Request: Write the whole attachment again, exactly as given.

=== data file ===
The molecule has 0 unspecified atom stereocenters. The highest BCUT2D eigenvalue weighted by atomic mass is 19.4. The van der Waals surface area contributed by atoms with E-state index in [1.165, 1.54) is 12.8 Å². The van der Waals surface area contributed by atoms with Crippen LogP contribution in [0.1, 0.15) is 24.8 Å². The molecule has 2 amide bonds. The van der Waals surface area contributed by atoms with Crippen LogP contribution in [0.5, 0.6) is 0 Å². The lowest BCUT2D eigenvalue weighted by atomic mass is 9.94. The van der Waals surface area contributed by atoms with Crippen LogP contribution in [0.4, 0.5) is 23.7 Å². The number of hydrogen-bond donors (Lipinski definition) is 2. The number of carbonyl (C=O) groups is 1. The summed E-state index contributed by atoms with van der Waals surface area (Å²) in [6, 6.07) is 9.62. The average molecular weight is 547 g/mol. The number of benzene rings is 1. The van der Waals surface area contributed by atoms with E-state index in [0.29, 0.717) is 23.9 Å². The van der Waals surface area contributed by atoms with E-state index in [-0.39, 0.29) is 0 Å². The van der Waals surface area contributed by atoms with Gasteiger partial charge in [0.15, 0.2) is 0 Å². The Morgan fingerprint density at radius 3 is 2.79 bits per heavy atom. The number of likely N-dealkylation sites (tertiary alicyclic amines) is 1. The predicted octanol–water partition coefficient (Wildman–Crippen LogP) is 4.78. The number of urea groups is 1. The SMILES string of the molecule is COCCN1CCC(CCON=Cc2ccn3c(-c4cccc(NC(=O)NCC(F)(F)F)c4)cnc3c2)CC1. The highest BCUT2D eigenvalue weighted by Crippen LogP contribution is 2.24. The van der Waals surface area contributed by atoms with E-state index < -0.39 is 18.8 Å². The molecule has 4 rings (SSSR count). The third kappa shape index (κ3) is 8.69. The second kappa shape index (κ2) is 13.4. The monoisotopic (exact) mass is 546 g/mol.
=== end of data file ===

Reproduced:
The molecule has 0 unspecified atom stereocenters. The highest BCUT2D eigenvalue weighted by atomic mass is 19.4. The van der Waals surface area contributed by atoms with E-state index in [1.165, 1.54) is 12.8 Å². The van der Waals surface area contributed by atoms with Crippen LogP contribution in [0.1, 0.15) is 24.8 Å². The molecule has 2 amide bonds. The van der Waals surface area contributed by atoms with Crippen LogP contribution in [0.5, 0.6) is 0 Å². The lowest BCUT2D eigenvalue weighted by atomic mass is 9.94. The van der Waals surface area contributed by atoms with Crippen LogP contribution in [0.4, 0.5) is 23.7 Å². The number of hydrogen-bond donors (Lipinski definition) is 2. The number of carbonyl (C=O) groups is 1. The summed E-state index contributed by atoms with van der Waals surface area (Å²) in [6, 6.07) is 9.62. The average molecular weight is 547 g/mol. The number of benzene rings is 1. The van der Waals surface area contributed by atoms with E-state index in [0.29, 0.717) is 23.9 Å². The van der Waals surface area contributed by atoms with E-state index in [-0.39, 0.29) is 0 Å². The van der Waals surface area contributed by atoms with Gasteiger partial charge in [0.15, 0.2) is 0 Å². The Morgan fingerprint density at radius 3 is 2.79 bits per heavy atom. The number of likely N-dealkylation sites (tertiary alicyclic amines) is 1. The predicted octanol–water partition coefficient (Wildman–Crippen LogP) is 4.78. The number of urea groups is 1. The SMILES string of the molecule is COCCN1CCC(CCON=Cc2ccn3c(-c4cccc(NC(=O)NCC(F)(F)F)c4)cnc3c2)CC1. The highest BCUT2D eigenvalue weighted by Crippen LogP contribution is 2.24. The van der Waals surface area contributed by atoms with E-state index < -0.39 is 18.8 Å². The molecule has 4 rings (SSSR count). The third kappa shape index (κ3) is 8.69. The second kappa shape index (κ2) is 13.4. The monoisotopic (exact) mass is 546 g/mol.